As the spotted lanternfly poses a threat to many of the native species of plants in Indiana and across the country, the insect’s method of travel and camouflage are what make it difficult to combat.

“Spotted lanternflies, they can fly, but they’re not very good at it. So they tend to land on cars and trains and when they lay their eggs, they attach them to a car or a tree, but they’ll cover them up and it makes them look like a mud speck so it really makes it a real mess to control all that. So we do know that it got here originally by different ways of shipping,” Bruner said. “So you have this insect that can hop on trains, travel on cars, and cover its eggs so it’s hardly visible. While it won’t kill most of its hosts, it will kill grapes, which may affect our grape production. And it will attack maples and will reduce the maples’ ability to produce syrup.”

Along with the spotted lanternflies, Burner mentioned a few other invasive insects, specifically mentioning the Brown Marmorated Stinkbug. Burner discussed ways to identify, get rid of, and prevent more from coming back.

“We have a few different native species of stink bugs, the one that is the big problem right now is an invasive species, its known as the brown marmorated stink bug. Unfortunately, this stink bug has been part of our lives for many years now,” Burner said. “The brown marmorated stinkbug is marbled brown and gray and it has striping on it, usually like a beigey yellow bordered by a black band. It may not always be easy to tell the difference between them and the native ones but there’s so many of them now that you can work under the assumption that it’s a brown marmorated stinkbug.”

It may not be uncommon to see stinkbugs in and around your home during the winter months. Burner gives some advice on ways to remove and prevent stinkbugs from entering your home.

“They come in our homes to find shelter so they can find shelter for the winter, however, they’re not very smart. They’re not meant to stay warm, they’re meant to go dormant, so they get in our homes and die. The best thing to do is to find where they’re getting in. Maybe a window screen is broken, fix it, make it so that it is sealed. They cling to us, they’re going to fly in when you open your doors, but they are not harmful to your pets at all and they don’t represent a health concern to us. Mainly they’re just smelly and annoying and the best thing you can do is put them in a bucket of soapy water, or throw them back outside.”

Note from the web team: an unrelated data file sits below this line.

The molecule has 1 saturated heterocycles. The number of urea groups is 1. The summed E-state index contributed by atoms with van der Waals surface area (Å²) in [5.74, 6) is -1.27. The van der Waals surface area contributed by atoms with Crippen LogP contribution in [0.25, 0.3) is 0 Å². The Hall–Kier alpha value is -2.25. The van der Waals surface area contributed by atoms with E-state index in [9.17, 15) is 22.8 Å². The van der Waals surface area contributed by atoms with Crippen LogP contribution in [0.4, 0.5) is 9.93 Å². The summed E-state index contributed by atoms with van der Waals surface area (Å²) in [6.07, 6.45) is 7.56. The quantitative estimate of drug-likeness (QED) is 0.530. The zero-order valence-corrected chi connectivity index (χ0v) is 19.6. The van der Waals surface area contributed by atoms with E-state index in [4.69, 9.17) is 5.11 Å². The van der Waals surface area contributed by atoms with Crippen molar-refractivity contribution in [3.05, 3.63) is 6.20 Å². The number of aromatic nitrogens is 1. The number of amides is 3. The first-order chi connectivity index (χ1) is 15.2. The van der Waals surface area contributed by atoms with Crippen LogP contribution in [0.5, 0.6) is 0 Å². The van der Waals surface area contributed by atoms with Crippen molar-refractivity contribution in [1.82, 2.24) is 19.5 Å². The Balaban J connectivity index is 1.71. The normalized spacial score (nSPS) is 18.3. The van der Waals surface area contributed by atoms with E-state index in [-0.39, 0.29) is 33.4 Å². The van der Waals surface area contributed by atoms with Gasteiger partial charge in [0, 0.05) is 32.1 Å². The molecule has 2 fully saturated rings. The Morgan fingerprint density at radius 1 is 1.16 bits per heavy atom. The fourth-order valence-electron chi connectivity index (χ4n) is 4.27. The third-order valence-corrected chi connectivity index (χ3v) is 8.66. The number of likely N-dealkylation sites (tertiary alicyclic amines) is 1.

While invasive species pose a threat to the natural habitat in our area, there are ways to take action. For those that may struggle to identify a plant, or who may not be able to remove it themselves, there are many great contacts and resources available.

Bruner recommended Reportinvasive.com, The Purdue Plant Doctor, and a contact for the DNR at 1-866 NO EXOTIC (1-866-663-9684).

“For the spotted lanternfly, if you see something, even if you’re not sure, go ahead and report it. If you think maybe, go ahead and call that number or that website and go ahead and report it. I would also encourage people to reach out to their local extension offices,” Burner said.

Slaughterbeck also gave options for contacting local officials to help people identify invasive and even threatened or endangered plants on a large property.

“I would encourage everyone to reach out to me if they’re local. I’m the regional specialist. With my job, I’m allowed to go to public and private landowners and walk their property and tell them about all the invasive species they have and how to remove them,” Slaughterbeck explained. “Especially our endangered and threatened species that are on the brink of completely disappearing, those are definitely directly feeling the impacts of invasive species. It’s totally free and they can request my assistance on the website or by email or call. Or they can always send a photo for extra help identifying.”